A CAMPAIGN has been launched to restore the historic Crown Theatre in Eccles back to its former glory.
The Grade II listed building, on Liverpool Road, has already narrowly escaped being demolished many times, the most recent being December 2015.
However, with new threats to the building being posed everyday, Jon Grieves set up a campaign group to help save and restore the theatre.
Jon said: “It opened as a working class theatre for the working man. It was the first theatre in Eccles, so let’s not make it the last and demolish it.”
The group began to grow in summer last year and has been gathering interest since the installation of a mural on the façade of the building, which was panted by artist Bree Hughes.
The mural depicts the hoped future of the theatre.
He added: “We want to turn it into an arts hub, somewhere Eccles can get creative, the main things we want to focus on are theatre, performance, dance, music art and photography.
“As an homage to its history the new community arts hub would be named the Eccles Lyceum, which we feel would be a fitting tribute.”
The group want to recreate the social atmosphere of the former Bingo Hall by integrating a café and meet up area into the building and create rooms for community groups to use.
“It would be a multifunctional space, which would benefit the Eccles community immensely.”
So far their Facebook page has almost 500 likes and their petition has gathered 215 signatures. They also have a variety of campaign videos available on YouTube.
“It is clear that the people of Eccles want to keep the building and ultimately part of their heritage.”
Alma Jones, 88, a life-long Eccles resident, reminisced about the former glory of the theatre: “I used to be in there all the time. It was a social hub for me to meet friends and socialise, and when it was converted into a bingo hall – I was never out of there, I loved it.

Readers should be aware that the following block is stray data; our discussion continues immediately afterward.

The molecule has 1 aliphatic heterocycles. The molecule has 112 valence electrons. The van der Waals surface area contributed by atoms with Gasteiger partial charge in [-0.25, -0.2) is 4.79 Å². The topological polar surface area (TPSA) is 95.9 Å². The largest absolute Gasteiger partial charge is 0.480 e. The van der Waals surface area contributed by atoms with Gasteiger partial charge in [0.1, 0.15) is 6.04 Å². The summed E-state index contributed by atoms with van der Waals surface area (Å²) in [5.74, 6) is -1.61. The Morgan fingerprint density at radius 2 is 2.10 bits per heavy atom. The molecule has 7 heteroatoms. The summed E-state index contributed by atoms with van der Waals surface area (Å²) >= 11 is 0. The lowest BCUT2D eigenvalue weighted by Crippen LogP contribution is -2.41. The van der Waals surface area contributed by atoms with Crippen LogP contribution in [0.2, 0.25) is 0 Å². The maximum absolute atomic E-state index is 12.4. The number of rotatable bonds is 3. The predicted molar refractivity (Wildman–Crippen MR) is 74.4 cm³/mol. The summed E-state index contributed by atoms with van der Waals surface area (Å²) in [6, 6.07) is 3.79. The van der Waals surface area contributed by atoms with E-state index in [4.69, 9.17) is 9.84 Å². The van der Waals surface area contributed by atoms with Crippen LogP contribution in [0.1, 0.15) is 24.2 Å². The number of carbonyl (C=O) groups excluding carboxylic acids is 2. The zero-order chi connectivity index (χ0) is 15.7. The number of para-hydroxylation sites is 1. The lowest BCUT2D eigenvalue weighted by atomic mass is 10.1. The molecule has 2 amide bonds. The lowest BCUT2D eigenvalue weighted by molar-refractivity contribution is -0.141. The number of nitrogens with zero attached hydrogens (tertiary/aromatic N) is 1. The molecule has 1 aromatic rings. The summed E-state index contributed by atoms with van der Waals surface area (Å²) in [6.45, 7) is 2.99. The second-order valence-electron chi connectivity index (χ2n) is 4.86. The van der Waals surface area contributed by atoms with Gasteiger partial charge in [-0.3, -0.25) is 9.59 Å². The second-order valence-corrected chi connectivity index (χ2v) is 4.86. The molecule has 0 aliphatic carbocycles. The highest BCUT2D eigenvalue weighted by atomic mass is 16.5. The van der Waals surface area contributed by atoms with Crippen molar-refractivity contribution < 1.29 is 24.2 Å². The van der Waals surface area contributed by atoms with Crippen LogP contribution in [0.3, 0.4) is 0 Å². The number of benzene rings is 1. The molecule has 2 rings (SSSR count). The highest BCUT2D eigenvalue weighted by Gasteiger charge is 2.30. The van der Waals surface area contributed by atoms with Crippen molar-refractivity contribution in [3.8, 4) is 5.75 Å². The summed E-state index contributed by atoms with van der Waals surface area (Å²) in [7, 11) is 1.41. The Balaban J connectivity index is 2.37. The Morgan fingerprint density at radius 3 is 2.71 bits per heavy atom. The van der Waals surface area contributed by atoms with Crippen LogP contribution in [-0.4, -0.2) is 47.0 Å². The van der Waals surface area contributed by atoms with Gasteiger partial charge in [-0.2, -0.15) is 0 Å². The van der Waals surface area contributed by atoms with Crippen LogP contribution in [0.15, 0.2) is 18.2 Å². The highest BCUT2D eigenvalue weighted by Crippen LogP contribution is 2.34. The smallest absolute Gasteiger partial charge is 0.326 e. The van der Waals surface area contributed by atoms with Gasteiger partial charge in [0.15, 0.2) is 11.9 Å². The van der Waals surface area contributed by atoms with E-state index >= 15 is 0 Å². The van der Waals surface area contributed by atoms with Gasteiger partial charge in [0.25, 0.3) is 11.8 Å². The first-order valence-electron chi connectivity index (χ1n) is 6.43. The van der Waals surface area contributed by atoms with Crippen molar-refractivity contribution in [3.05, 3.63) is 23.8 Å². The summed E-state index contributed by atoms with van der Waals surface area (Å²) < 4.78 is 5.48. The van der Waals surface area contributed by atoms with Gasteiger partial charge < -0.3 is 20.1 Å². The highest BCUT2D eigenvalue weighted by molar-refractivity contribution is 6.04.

“It’s a shame to see a building you loved so much fall into disrepair.”
Since closing in the 1980s, the building deteriorated slowly due to neglect and a lack of funds to keep up maintenance.
After an arson attack in 2013, the theatre was no longer structurally safe as the inside of the building was ruined, many original features of the building were also lost in the fire.
Jon added: “I believe that there are now plans for The Crown to be demolished, which is why the campaign is trying so hard to raise the funds to buy out the current owner.
“Fundraising is the main aim of our public meetings, we’re trying to figure out where how we can raise funds.
“The campaign currently has the backing of Salford and Eccles MP Rebecca Long-Bailey, which has been a great boost for the group.”
The building was listed in 2003 after Ty Jeffries began lobbying the council to have the building protected in order to prevent it from being developed into flats.
After a short campaign, the building was classed as a Grade II listed building, with English Heritage noting that “the Crown Theatre is a rare surviving example of a suburban working-class theatre that still retains the original form of its auditorium and front of house”.
Despite those plans being stopped, there have been many proposed attempts to turn the building into housing, the most notable being as part of the Salford City Council’s Liverpool Road Corridor 10 Year Strategy (2007-17).
Jon expressed: “The longer the building is left to deteriorate the harder it will be for it to be saved and preserved, we need as much help as we can get to save the Crown Theatre.”
Public meetings will be held at the Nur Malaysia Community Café, just a short walk from the theatre, on Tuesday, May 10 and Tuesday, May 24 at 7pm.
“We welcome everyone to our meetings as we want as much input from local people we can get, it is a community project so we need the community to get involved and help save this beautiful building.”